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Sense of control eases physical toll of stressful situation

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  • Ian Pitchford
    Release Date: Aug. 31, 2002 SENSE OF CONTROL EASES PHYSICAL TOLL OF STRESSFUL SITUATION ... Believing that you have control over a moderately stressful
    Message 1 of 1 , Sep 1, 2002
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      Release Date: Aug. 31, 2002

      SENSE OF CONTROL EASES PHYSICAL TOLL OF STRESSFUL SITUATION

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      Believing that you have control over a moderately stressful situation may make
      it less potentially damaging to your heart and circulatory system, a new study
      suggests.

      "Investigators have proposed that having control of . life events can reduce an
      individual's cardiovascular disease risk," explains lead author Suzanne E.
      Weinstein, Ph.D., of Pennsylvania State University, writing in the journal
      Psychophysiology. Previous research, she notes, suggests that more exaggerated
      cardiovascular responses to stressful events may help forge the link between
      low control and high risk by damaging arterial walls and encouraging
      atherosclerosis.

      To test the connection between control and the magnitude of cardiovascular
      response, Weinstein and her colleagues asked 32 undergraduate students to play
      a video game of catch. As the students played, they received short blasts of a
      mildly annoying noise through headphones. About half the players were told that
      better performance on the game would reduce the number of noises; the remaining
      players were told that the blasts were random.

      The results of cardiovascular monitoring during the games provide what
      Weinstein deems "perhaps the most straightforward evidence to date" for the
      theory that control over an undesirable stimulus while performing a task
      reduces its negative effects on the cardiovascular system.

      Those students who were led to believe that they could reduce the number of
      annoying sounds by making more catches experienced smaller increases in
      systolic blood pressure and total peripheral resistance to blood flow than
      those who believed they could not control the noise.

      Both measures indicate that the students who were supposedly "in control"
      experienced less stress on their hearts and circulatory systems than did their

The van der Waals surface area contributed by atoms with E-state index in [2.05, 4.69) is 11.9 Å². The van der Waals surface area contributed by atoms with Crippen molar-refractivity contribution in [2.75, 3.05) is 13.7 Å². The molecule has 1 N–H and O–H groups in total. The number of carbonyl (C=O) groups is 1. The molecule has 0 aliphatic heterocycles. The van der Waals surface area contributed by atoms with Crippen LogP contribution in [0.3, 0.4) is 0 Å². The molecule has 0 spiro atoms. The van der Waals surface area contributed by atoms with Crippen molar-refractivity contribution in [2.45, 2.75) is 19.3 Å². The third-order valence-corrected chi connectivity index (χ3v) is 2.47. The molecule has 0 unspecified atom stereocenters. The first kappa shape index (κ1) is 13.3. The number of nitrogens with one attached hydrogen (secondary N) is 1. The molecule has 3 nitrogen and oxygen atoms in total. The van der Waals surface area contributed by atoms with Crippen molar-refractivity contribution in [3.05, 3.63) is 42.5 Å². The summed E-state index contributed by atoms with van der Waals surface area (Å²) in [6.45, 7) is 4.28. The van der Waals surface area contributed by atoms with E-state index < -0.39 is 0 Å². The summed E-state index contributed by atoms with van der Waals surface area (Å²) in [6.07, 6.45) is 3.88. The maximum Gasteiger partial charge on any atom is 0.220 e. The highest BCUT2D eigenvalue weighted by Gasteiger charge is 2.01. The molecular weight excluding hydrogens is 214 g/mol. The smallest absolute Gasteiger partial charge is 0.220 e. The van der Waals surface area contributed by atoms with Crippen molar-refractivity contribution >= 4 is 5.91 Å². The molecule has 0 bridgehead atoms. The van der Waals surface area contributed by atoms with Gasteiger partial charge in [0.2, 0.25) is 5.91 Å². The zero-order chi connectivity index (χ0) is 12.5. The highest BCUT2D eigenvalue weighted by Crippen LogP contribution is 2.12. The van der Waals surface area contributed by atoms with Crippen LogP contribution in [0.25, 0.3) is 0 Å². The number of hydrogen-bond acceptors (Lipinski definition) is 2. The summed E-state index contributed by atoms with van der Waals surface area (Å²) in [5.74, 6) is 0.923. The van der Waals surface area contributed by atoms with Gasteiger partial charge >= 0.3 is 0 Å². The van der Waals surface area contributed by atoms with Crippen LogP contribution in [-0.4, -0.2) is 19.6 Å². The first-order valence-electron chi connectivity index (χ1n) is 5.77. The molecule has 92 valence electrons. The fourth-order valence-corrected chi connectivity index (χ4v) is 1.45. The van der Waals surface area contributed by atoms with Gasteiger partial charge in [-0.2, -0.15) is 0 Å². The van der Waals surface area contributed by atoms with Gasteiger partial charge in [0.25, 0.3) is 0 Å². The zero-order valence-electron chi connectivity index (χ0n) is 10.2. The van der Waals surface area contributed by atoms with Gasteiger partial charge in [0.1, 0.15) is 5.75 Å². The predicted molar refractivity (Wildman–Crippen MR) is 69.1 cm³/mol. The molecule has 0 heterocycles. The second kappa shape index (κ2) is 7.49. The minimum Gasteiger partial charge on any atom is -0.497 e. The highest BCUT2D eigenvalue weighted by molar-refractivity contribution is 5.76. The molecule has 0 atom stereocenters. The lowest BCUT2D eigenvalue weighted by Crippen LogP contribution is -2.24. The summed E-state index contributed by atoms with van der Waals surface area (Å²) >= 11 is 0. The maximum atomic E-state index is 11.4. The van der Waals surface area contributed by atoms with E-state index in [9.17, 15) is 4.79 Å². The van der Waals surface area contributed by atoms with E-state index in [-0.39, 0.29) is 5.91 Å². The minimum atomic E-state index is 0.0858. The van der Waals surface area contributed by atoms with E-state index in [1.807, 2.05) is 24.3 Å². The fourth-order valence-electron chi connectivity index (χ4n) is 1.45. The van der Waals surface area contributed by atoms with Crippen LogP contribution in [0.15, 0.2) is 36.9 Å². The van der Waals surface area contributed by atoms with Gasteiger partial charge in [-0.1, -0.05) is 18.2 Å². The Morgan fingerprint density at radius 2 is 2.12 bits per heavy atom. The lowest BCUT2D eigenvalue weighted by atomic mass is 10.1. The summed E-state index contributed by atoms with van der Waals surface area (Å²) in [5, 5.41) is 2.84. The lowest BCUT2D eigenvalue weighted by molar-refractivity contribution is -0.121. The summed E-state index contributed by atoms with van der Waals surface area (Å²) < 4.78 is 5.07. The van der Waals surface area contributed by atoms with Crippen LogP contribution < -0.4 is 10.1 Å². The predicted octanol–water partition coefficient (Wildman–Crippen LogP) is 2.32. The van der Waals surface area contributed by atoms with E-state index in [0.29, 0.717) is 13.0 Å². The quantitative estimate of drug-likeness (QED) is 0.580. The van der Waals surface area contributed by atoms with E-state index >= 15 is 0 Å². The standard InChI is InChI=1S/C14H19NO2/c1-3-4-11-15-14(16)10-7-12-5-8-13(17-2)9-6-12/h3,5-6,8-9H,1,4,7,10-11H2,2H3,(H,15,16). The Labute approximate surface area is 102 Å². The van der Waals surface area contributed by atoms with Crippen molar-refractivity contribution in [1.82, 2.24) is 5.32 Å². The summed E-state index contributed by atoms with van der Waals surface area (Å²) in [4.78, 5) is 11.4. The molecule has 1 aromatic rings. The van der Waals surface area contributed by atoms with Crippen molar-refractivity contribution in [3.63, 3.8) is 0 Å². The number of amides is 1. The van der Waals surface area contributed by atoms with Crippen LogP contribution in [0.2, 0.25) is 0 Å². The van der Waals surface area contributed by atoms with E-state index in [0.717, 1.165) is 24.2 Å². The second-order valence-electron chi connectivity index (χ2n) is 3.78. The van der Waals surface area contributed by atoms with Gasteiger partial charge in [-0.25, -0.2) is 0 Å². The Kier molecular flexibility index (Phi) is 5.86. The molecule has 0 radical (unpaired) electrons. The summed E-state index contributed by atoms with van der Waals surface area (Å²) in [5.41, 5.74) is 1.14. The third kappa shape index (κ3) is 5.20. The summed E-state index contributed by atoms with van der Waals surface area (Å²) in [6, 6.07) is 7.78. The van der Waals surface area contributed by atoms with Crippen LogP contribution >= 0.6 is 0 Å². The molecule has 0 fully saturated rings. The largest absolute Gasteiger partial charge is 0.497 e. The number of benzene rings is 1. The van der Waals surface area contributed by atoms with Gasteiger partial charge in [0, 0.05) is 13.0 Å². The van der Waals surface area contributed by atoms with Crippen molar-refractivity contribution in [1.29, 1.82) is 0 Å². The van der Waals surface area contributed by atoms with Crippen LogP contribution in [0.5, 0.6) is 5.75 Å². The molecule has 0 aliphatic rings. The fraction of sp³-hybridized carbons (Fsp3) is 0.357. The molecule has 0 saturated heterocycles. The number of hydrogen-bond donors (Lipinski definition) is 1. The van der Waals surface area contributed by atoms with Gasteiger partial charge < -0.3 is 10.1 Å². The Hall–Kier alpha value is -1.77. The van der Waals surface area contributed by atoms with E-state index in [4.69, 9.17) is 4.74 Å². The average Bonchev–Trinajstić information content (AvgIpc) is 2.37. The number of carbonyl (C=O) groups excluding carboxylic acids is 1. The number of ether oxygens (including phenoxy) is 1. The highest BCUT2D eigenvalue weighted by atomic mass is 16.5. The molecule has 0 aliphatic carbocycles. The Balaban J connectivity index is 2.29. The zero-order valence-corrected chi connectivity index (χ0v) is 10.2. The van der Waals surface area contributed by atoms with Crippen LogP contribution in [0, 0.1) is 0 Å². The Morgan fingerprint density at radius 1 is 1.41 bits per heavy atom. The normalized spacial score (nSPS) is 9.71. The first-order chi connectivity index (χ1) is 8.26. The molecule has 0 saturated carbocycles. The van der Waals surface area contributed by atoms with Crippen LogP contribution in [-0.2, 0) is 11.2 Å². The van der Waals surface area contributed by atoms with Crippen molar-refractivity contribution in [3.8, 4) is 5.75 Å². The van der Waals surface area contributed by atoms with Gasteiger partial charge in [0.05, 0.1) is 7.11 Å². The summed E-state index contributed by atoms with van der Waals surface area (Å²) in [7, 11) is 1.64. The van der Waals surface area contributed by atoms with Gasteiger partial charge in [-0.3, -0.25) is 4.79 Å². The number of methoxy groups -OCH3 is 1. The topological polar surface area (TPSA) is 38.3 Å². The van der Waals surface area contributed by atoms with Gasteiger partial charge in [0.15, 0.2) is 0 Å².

presumably "out-of-control" counterparts, even though they were performing an
      identical task.

      The results also indicate, Weinstein notes, that only an illusion of control
      was required to buffer cardiovascular response to what the researchers call a
      "mildly aversive stimulus."

      In reality, all players received the same number of noise blasts, timed to
      follow unsuccessful catches. Yet pre- and post-game testing revealed that
      students' perceptions of how much control they had matched what the researchers
      told them - even after they played the game.

      Although the findings may provide valuable insight into the relationship
      between control and cardiovascular response, Weinstein cautions that "they do
      not directly address the relationship between control and cardiovascular
      disease." Nor do they indicate that more control - either real or perceived -
      would produce similar effects in all situations.

      For one thing, they researchers observe, this experiment tested the effects of
      short-term control during a four-minute game; long-term control may not have
      the same buffering effect on cardiovascular responses. Also, previous research
      indicates that control does not necessarily confer cardiovascular protection
      when the stimuli are far more unpleasant or the task is far more difficult than
      in the present study.

      Funding for the study was provided by Pennsylvania State University and the
      National Institutes of Health.


      # # #
      FOR MORE INFORMATION
      Health Behavior News Service: (202) 387-2829 or www.hbns.org.
      Interviews: Contact Andrea Messer at (814) 865-9481 or aeml@....
      Psychophysiology: Contact Gregory A. Miller, Ph.D., at (217) 333-6312.

      Center for the Advancement of Health
      Contact: Ira R. Allen
      Director of Public Affairs
      202.387.2829
      press@...


      http://www.hbns.org/newsrelease/control8-31-02.cfm
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